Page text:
Tuesday Travel Photo

So, hi. It’s been awhile. Quite a while. Posts trickled down to nothing as my travels took me across, down, up, and around Thailand. It’s been grand. Really grand. Before I left, I was nowhere near ready to go back to the US. Now that Momma Coop has visited, the Close (or Continuation) of Service conference complete, and a conquering Thailand trip with Manfriend, I’m more and more ready to go back each day. So I thought the first post of 2013 and as a Tuesday travel photo, I would mark the new year’s territory with what will most likely be the most significant transition of my life thus far. Here’s lookin’ at you, 2013.

Roughly three months until I see this sign again

Roughly three months until I see this sign again

I hope everyone had a happy New Year’s!

Culture Matters: Touchy Feely-ness

Thailand, as an Asian culture, has different rules for where and when to touch other people. This can take a bit of time to sink in for PCVs and others making the leap to live in Thailand in the long-term.

Basic Overview:
1. Hugging is (probably) a no-go along with other forms of large, expressive ways of affection, especially for couples- kissing, arms around each other, and hand holding.
2. Gender plays a large role in Thai physical relationships and touch each other differently than the average American male or female.
3. Something I forgot to mention in the video, be very careful about touching a Thai on the head!!! As a Buddhist country, Thais believe the head is the highest and most holy part of the body. This can be hard to remember when you want to ruffle that cute kid’s hair, but try to avoid it unless you are extremely close with that person.
4. The type of relationship (or want to build) has a big effect on the kind of touching you give or receive.
5. As an outsider, you are an object of curiosity for Thai people and some people will be very excited to touch or grab you without realizing this can be a major invasion of personal space for you. Try to realize they usually don’t mean to be hurtful, they’re (probably) just really fascinated by the differences between you and them.

Five Things I Didn’t Realize About Peace Corps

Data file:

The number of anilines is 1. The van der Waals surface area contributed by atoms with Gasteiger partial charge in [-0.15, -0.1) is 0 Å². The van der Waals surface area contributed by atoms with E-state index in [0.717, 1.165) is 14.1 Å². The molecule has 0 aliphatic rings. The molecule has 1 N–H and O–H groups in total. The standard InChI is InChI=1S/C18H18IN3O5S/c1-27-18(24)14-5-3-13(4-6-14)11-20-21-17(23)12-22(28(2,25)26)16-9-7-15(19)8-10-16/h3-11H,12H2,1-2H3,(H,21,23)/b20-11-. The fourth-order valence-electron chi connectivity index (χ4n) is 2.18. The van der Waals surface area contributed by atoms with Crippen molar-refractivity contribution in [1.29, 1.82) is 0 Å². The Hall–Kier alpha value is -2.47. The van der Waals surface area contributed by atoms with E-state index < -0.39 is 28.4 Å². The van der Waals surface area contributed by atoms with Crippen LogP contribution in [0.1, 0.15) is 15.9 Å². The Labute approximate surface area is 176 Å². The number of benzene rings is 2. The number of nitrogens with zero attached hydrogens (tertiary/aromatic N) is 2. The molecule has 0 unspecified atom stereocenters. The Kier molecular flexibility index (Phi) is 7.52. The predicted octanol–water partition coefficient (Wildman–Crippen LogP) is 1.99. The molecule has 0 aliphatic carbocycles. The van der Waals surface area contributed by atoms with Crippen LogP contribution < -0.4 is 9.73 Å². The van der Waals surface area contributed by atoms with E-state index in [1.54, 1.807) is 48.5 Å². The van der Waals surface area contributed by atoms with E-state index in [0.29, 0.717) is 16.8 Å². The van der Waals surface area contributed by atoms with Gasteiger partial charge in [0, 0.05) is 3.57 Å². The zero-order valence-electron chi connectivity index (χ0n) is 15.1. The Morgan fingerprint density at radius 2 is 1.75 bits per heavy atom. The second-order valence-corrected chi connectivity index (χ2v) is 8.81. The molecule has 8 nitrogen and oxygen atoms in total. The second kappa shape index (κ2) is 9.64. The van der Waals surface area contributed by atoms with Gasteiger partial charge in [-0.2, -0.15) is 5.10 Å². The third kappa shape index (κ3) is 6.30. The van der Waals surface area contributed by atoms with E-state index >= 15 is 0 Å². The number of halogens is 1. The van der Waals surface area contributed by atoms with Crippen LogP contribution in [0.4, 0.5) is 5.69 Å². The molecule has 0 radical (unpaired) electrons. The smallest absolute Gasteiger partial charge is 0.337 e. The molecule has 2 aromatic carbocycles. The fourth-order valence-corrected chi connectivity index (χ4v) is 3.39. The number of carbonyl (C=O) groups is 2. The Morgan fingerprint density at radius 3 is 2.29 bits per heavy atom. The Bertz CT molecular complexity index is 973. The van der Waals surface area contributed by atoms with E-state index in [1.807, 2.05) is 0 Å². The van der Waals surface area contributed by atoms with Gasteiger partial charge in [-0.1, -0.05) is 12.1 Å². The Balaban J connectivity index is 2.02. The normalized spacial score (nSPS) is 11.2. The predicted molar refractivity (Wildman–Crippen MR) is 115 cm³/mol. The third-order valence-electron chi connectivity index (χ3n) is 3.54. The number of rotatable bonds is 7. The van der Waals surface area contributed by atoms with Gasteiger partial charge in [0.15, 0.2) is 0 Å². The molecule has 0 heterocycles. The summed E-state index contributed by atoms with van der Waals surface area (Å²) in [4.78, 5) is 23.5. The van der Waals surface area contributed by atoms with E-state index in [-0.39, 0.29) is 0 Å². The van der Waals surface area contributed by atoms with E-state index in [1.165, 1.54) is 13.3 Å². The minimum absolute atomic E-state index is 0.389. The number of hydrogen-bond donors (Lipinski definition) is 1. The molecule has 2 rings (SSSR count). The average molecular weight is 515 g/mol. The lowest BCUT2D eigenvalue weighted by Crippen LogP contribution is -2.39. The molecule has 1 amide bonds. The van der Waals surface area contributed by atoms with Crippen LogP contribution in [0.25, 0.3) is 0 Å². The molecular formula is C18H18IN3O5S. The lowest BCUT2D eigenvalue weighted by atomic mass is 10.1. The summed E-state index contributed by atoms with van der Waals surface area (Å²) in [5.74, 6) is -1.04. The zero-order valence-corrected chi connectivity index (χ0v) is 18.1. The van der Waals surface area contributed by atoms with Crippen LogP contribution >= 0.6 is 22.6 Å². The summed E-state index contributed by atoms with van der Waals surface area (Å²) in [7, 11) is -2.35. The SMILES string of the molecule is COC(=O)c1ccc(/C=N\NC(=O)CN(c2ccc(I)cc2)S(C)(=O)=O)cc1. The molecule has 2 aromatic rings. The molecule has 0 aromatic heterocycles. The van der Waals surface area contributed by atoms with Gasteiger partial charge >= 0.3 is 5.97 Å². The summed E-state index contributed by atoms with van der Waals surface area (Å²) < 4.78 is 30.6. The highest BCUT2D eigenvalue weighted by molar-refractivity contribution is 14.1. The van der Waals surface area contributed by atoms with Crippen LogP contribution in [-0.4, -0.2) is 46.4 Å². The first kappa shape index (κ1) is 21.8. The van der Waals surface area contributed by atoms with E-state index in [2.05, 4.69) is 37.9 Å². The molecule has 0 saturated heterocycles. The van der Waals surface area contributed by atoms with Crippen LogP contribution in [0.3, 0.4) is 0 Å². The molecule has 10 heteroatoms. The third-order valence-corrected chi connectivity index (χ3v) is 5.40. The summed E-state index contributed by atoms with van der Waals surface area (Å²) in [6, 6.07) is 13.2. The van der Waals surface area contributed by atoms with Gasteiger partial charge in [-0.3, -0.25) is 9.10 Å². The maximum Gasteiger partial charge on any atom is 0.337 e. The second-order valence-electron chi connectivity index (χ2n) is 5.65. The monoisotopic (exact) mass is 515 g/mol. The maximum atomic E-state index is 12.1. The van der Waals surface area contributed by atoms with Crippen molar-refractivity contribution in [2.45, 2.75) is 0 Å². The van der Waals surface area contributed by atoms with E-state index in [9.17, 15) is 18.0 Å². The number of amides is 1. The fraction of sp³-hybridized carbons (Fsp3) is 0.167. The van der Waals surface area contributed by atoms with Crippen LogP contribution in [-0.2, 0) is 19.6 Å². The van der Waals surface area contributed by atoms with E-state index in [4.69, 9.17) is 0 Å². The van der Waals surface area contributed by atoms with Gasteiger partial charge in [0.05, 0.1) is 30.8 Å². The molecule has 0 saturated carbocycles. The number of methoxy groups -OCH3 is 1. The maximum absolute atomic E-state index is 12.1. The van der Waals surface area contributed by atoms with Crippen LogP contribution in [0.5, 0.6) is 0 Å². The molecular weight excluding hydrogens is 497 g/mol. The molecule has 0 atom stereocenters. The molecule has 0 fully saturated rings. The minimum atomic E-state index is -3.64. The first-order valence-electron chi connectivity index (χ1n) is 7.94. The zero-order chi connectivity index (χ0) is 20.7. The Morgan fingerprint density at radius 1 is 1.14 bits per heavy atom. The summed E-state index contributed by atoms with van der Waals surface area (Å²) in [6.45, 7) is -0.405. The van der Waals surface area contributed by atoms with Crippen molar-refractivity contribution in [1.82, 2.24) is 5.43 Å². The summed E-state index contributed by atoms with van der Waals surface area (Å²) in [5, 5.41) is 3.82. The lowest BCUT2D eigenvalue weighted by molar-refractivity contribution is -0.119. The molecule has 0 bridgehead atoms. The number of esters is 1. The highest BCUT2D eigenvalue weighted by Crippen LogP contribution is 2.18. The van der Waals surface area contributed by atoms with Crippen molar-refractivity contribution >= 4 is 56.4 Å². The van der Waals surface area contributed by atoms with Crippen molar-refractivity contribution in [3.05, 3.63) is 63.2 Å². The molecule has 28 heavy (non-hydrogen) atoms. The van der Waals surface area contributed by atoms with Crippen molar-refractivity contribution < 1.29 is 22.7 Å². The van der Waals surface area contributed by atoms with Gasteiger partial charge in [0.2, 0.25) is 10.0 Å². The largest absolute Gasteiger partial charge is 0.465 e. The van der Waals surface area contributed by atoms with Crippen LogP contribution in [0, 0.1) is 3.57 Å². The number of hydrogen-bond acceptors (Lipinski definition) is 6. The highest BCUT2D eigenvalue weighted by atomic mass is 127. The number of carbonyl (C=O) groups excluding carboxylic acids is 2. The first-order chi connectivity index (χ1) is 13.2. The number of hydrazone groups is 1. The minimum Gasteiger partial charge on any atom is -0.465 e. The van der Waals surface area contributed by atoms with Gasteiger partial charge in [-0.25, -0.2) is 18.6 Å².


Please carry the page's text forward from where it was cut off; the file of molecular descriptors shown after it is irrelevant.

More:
Until I got there

A different ‘travel’ experience then any other
As a moderately experienced traveler, I thought that I would be mentally prepared for the challenges of Peace Corps service. While definitely helping deal with homesickness and loneliness, there are many differences between solo travel ( in that I mean not on a tour or cruise) and the very non-independent life in PC/the village. I don’t have the sense of incredible freedom I get high off of when I travel. It’s more along the lines ‘Is this my real life? Well, alright.’

Chlorophyll more like Borophyll 
A high school friend was on her way to London for graduate school and showed her books and magazines she acquired for the ‘long’ six hour flight. It occurred to me that six hours sitting in a stationary position without much to do didn’t feel like much of a challenge to me anymore. In fact, now that I’m in school break for weeks on end in the village, it seems kind of laughable. And I’m really glad to have developed this ability to be bored, but for it not to be such a bad thing. It’s allowed me time to try all sorts of projects and broaden my mind in ways that I previously didn’t have time or motivation to try (crafting, cooking, a class on genetics/evolution).

How much I would change
Any one time in a young adult’s life, they think they understand a good portion of this thing called life. I was one such person. I didn’t think there would be many monumental changes and growth that were still necessary. But there were. And PC helped me go through them. Core beliefs of mine were shaken and discarded for new ones. My mind has been blown over and over again in the good and bad things in Thailand and my life in it as a Volunteer. I still have a long way to go too.

The struggle between strength and helpless
During PC, I’ve never felt stronger. I’ve also never felt quite as crAzy either. Straight up, thought I should be in a loony bin kind of crazy. I never considered that before I came to Thailand as a Volunteer. Worrying about a new language, pissing someone off for what seems like nothing, or dealing with cultural differences, quite a few times I wanted to tear some hair out. And then I remind myself how much better I am than yesterday. And the week before that. And last year. And I realized I can be a little mental, but still be mentally strong.

Find out who your friends (and family) are
I realize that it’s not easy to be friends with me. To go without face to face interaction, run in similar social circles, or have similar day-to-day issues. So it’s without blame or anger that I have fewer people to share news with. It makes me appreciate the people in my life even more than before. They’ve been on this rollercoaster ride with me and reminded me that I’m not alone in this. The even better thing about PC is you meet a large group of similarly minded people who see you at your worst, but still manage to like you. These are the people I want to surround myself with for the rest of my life.